In all activities carried out during this hard year, we have been faced with human suffering, but we have also found hope. Hope generated by the knowledge of being understood and helped; the one generated by the enthusiasm and generosity of the institutions we collaborate with. These have redoubled their efforts despite all difficulties and deserve our admiration and gratitude. We will continue to be there, collaborating to overcome them, because we share the conviction that solidarity is a never ending asset.
The health emergency poses new challenges to urban planning. The criteria of sustainability are broadened with those of health, and the concept of healthy city radically changes if extreme poverty is not taken into account. The awareness that individual health is synonymous with collective health is one of the lessons of Covid-19 that we should not miss.
Water pollution due to illegal gold mines is a serious problem in Ghana, a country in which 70% of the diseases are caused by unsafe water. Galamsey is a phenomenon that prevents the economic growth of the country and pollutes rivers and aquifers to lethal levels. This is the case of the Ghanaian protagonist of the short film Nothing Has Changed, finalist of the We Art Water Film Festival 4.
In the progress towards global sustainability, the access to water and sanitation plays a double role: it is at the same time a tool and a goal of the solutions. From agriculture to the domestic supply, it provides essential information to attain SDG 6. To achieve it, governments and companies need to take into account the enormous existing asymmetries and ensure that no one is left behind.
The overexploitation of aquifers is worsening the problems caused by the natural pollution of water in many areas with hydric stress. The levels of fluoride, arsenic and other chemical compounds that are harmful to health affect millions of people all around the world, causing a very serious health issue. This is the case described by the Mexican short film Necesidad que mata (A need that kills), finalist of the We Art Water Film Festival 3.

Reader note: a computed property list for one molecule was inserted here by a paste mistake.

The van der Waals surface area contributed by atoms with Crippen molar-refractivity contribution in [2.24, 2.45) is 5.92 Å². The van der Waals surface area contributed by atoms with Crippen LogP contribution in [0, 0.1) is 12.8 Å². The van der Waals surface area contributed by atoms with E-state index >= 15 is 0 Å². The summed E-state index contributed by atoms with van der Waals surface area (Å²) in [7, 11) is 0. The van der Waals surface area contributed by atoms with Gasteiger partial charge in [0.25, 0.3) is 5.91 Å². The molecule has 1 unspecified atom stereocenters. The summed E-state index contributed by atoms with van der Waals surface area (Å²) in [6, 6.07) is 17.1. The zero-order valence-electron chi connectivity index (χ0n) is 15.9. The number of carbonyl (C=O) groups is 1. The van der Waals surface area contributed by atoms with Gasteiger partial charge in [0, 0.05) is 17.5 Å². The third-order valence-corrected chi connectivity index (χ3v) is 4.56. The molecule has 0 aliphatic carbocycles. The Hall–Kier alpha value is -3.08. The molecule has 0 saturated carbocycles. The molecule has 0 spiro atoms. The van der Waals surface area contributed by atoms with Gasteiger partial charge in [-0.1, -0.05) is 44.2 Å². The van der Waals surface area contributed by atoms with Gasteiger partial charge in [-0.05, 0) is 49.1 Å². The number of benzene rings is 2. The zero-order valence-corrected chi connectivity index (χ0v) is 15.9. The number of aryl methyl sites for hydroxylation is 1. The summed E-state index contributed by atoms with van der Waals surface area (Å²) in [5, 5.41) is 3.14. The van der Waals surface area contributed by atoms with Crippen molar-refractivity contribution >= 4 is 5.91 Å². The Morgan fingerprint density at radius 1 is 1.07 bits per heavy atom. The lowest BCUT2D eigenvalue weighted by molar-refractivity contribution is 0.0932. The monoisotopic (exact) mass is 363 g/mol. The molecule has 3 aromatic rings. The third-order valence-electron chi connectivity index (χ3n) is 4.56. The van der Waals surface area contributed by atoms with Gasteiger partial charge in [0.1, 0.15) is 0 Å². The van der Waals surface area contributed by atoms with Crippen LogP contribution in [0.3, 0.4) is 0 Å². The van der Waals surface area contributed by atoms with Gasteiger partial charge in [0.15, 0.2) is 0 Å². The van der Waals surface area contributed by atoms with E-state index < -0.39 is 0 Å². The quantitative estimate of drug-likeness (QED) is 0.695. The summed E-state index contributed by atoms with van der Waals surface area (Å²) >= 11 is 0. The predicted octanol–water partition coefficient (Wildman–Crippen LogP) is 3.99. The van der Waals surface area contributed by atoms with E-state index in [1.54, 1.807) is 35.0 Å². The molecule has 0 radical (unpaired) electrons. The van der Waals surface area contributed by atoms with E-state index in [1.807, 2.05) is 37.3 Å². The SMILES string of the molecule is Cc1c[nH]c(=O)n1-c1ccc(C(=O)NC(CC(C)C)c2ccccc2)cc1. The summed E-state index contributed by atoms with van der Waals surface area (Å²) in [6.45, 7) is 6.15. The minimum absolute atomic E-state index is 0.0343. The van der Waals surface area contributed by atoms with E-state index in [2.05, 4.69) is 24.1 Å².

The access to water or the lack thereof defines two types of homes: the comfortable ones, which allow a dignified and healthy life, and the ones which cannot provide their owners with anything remotely similar. Many of the 2.185 billion people with no safe access to water dream of having it at home. This is the case of the Cameroonian protagonist of the short film Utopia, finalist of the We Art Water Film Festival 3.
Water shortages in many Venezuelan cities are worsened by power cuts and the deterioration of public services, especially affecting the poorest neighborhoods. Most of their inhabitants fight every day to obtain water outside the cities with the serious risks it entails. Others have been implementing a water survival strategy for decades. This is featured in the short film La camisa sucia (The stained shirt), finalist of the We Art Water Film Festival 3.
Water will always be there, but not water security. It is a more enveloping concept that allows experts to better communicate the complexity of the urban water cycle to citizens, making them participate in its management model, in its benefits and risks. Well informed users enable the creation of a context with a participatory and transparent governance in which we all feel involved. Water security goes beyond the simple access to water and implies constant work.
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